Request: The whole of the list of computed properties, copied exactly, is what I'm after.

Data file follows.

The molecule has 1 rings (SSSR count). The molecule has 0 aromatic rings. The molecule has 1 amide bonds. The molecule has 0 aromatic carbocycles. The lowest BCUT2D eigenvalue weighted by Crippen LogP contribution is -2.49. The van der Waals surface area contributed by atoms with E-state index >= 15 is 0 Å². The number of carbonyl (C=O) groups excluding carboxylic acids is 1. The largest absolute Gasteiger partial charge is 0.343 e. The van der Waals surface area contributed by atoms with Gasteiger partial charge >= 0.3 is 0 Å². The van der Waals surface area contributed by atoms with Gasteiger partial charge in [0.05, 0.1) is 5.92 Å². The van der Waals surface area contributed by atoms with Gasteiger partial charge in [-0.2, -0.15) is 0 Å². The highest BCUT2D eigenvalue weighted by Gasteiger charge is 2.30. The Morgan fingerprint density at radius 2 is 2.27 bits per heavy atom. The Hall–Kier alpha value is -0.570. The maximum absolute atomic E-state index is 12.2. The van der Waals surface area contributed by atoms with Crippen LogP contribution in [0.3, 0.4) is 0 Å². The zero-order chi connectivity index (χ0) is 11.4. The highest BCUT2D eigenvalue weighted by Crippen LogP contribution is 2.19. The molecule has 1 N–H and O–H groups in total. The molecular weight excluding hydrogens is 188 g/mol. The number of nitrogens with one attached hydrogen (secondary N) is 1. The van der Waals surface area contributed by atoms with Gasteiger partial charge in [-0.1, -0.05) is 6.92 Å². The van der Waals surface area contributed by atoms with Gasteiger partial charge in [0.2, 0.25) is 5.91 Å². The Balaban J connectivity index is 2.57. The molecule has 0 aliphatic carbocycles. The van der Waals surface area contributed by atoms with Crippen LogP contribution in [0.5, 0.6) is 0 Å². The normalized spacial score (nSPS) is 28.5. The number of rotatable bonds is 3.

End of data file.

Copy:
The molecule has 1 rings (SSSR count). The molecule has 0 aromatic rings. The molecule has 1 amide bonds. The molecule has 0 aromatic carbocycles. The lowest BCUT2D eigenvalue weighted by Crippen LogP contribution is -2.49. The van der Waals surface area contributed by atoms with E-state index >= 15 is 0 Å². The number of carbonyl (C=O) groups excluding carboxylic acids is 1. The largest absolute Gasteiger partial charge is 0.343 e. The van der Waals surface area contributed by atoms with Gasteiger partial charge >= 0.3 is 0 Å². The van der Waals surface area contributed by atoms with Gasteiger partial charge in [0.05, 0.1) is 5.92 Å². The van der Waals surface area contributed by atoms with Gasteiger partial charge in [-0.2, -0.15) is 0 Å². The highest BCUT2D eigenvalue weighted by Gasteiger charge is 2.30. The Morgan fingerprint density at radius 2 is 2.27 bits per heavy atom. The Hall–Kier alpha value is -0.570. The maximum absolute atomic E-state index is 12.2. The van der Waals surface area contributed by atoms with Crippen LogP contribution in [0.3, 0.4) is 0 Å². The zero-order chi connectivity index (χ0) is 11.4. The highest BCUT2D eigenvalue weighted by Crippen LogP contribution is 2.19. The molecule has 1 N–H and O–H groups in total. The molecular weight excluding hydrogens is 188 g/mol. The number of nitrogens with one attached hydrogen (secondary N) is 1. The van der Waals surface area contributed by atoms with Gasteiger partial charge in [-0.1, -0.05) is 6.92 Å². The van der Waals surface area contributed by atoms with Gasteiger partial charge in [0.2, 0.25) is 5.91 Å². The Balaban J connectivity index is 2.57. The molecule has 0 aliphatic carbocycles. The van der Waals surface area contributed by atoms with Crippen LogP contribution in [0.5, 0.6) is 0 Å². The normalized spacial score (nSPS) is 28.5. The number of rotatable bonds is 3.